“I am now at Hanover Station. A bridge is broken between this place and Littlestown. I will proceed at once to repair it, and commence to send off wounded; then return and take the Gettysburg Railroad and commence repairing it. It will be well to make a good hospital at York, with which place I expect in two days to be in communication by rail. Until then, temporary arrangements can be made for the wounded. I learn that the wire is intact for nine miles toward Gettysburg. I will have it repaired and communicate any information that I can obtain.”[i]
General Halleck received that message from Herman Haupt on July 4, 1863, and felt reassured that railroad lines to Gettysburg would be restored soon. Haupt – one of the best men for the job – had won the trust of Lincoln, the cabinet, and high ranking officers. If anyone could get the trains to the war zone in Southern Pennsylvania, this civil engineer would do it. Interestingly, Haupt had lived in Gettysburg for about ten years and knew the area well.
Herman Haupt, born March 26, 1817, grew up in Pennsylvania and attended West Point. Graduating in the Class of 1835, Haupt served in the military for only three months, resigning to start a career in railroad engineering. The following year he arrived in the Gettysburg area, searching for a route for the iron horses over South Mountain to Hagerstown. Haupt spent the next ten years in Gettysburg, teaching at Pennsylvania College, writing an engineering book, building a house on Seminary Ridge, and starting a family. He left Gettysburg to accept the powerful and strategic role of General Superintendent of the Pennsylvania Railroad. By 1861, Haupt had built six major railroad lines and had been recognized as a leader in the field of civil engineering.
As it became clear the divisive national conflict would last longer than ninety days and Union armies grew exponentially, the system of supplying the military network was in shambles. Quartermasters knew they needed supplies but did not always have the knowledge to coordinate large scale efforts to keep the wagon trains moving and the railroad cars rolling. In 1862, Secretary of War Edwin Stanton reached out to Herman Haupt, asking him to take control of army transportation. Haupt seemed reluctant and laid down a list of requirements, including stipulations that he would avoid all work on the Sundays for religious reasons and he would not accept a military commission or draw pay, allowing him to carry on personal business without reference to the military. Surprisingly, Stanton agreed – probably because he desperately needed someone to bring order to the situations. Haupt accepted the rank of brigadier general, but – as agreed upon – did not take a commission or pay.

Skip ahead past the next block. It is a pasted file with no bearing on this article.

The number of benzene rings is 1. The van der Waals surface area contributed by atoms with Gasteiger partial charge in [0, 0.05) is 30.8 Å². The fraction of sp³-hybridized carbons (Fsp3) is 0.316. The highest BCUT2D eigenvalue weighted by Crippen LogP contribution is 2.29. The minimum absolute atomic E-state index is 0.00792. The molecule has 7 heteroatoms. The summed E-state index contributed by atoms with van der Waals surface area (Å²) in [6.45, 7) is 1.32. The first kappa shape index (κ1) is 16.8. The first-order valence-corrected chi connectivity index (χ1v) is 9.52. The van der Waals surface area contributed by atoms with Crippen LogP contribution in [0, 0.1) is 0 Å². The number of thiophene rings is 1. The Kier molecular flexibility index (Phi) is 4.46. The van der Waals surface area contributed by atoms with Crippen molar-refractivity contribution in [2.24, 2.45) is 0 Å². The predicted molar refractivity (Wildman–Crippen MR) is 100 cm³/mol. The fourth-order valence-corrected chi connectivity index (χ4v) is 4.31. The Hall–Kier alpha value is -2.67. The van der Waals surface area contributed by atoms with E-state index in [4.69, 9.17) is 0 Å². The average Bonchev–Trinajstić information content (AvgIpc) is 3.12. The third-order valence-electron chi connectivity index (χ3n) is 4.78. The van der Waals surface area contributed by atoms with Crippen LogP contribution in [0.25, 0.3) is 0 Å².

Under Haupt’s direction, the railroads and transportation systems improved, a remarkable feature considering the Confederate’s continual attempts to disrupt the lines. When tracks were destroyed, Haupt rushed crews to repair the damages. He even gained President Lincoln’s approve and commendation for the construction of Potomac Run Bridge in May 1862. “That man Haupt has built a bridge…about 400 feet long and nearly 100 feet high, over which loaded trains are running every hour, and, upon my word, gentlemen, there is nothing in it but beanpoles and cornstalks.”[ii] Though slightly exaggerated, the bridge had been constructed by common soldiers who had no previous engineering skills. Haupt drafted the design, gave the orders, and watched two million feet of raw lumber felled from the nearby woods transform over the course of nine days into the bridge he envisioned.
Haupt quickly became a vital player in the Civil War, evidenced by his brief departure. Irritated by General John Pope who decided to put quartermasters in charge of all supply transportation, the civil engineer packed his bags and headed home to Massachusetts. Several days later, the War Department was proverbially on its knees begging him to come back. The telegram read: “Come back immediately; cannot get along without you; not a wheel moving on any of the roads.”[iii] Haupt’s skill and authority had been appreciated and recognized.
Thus, the man who studied the maps and heard the reports of rail damage during the Confederate Invasion of Pennsylvania in 1863 was well qualified, trusted by officials, and in a position to solve the problems. In Washington City on June 28, Haupt learned his West Point classmate George Meade now commanded the Army of the Potomac and decided to do a little scouting as he checked on the state of rail lines in southern Pennsylvania. As the armies clashed at Gettysburg, Haupt arrived in Westminister which was twenty miles from the fighting and the closest point of undamaged railroad tracks. No trains arrived however, and military officers rushed about, shouting the supplies they needed, waiting for Haupt to work a miracle.